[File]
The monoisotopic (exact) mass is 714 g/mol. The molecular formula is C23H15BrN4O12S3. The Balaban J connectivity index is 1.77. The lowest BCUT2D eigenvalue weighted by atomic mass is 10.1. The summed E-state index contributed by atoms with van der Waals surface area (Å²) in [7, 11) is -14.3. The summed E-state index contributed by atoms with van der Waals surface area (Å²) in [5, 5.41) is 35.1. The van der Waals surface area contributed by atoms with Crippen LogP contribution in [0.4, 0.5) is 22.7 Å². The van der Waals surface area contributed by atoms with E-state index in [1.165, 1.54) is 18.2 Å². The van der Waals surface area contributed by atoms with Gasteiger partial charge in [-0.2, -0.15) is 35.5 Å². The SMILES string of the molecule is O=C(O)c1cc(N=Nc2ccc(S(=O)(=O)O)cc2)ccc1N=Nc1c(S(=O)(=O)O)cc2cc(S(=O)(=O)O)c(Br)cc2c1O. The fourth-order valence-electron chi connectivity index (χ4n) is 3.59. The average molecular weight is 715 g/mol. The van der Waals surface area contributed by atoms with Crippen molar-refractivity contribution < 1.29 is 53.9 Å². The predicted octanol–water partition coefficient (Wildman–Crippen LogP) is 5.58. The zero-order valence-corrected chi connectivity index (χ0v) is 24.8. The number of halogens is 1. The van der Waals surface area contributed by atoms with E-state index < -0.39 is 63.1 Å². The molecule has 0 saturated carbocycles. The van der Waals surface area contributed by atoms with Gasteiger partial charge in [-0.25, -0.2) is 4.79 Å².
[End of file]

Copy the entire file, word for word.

The monoisotopic (exact) mass is 714 g/mol. The molecular formula is C23H15BrN4O12S3. The Balaban J connectivity index is 1.77. The lowest BCUT2D eigenvalue weighted by atomic mass is 10.1. The summed E-state index contributed by atoms with van der Waals surface area (Å²) in [7, 11) is -14.3. The summed E-state index contributed by atoms with van der Waals surface area (Å²) in [5, 5.41) is 35.1. The van der Waals surface area contributed by atoms with Crippen LogP contribution in [0.4, 0.5) is 22.7 Å². The van der Waals surface area contributed by atoms with E-state index in [1.165, 1.54) is 18.2 Å². The van der Waals surface area contributed by atoms with Gasteiger partial charge in [-0.2, -0.15) is 35.5 Å². The SMILES string of the molecule is O=C(O)c1cc(N=Nc2ccc(S(=O)(=O)O)cc2)ccc1N=Nc1c(S(=O)(=O)O)cc2cc(S(=O)(=O)O)c(Br)cc2c1O. The fourth-order valence-electron chi connectivity index (χ4n) is 3.59. The average molecular weight is 715 g/mol. The van der Waals surface area contributed by atoms with Crippen molar-refractivity contribution < 1.29 is 53.9 Å². The predicted octanol–water partition coefficient (Wildman–Crippen LogP) is 5.58. The zero-order valence-corrected chi connectivity index (χ0v) is 24.8. The number of halogens is 1. The van der Waals surface area contributed by atoms with E-state index < -0.39 is 63.1 Å². The molecule has 0 saturated carbocycles. The van der Waals surface area contributed by atoms with Gasteiger partial charge in [-0.25, -0.2) is 4.79 Å².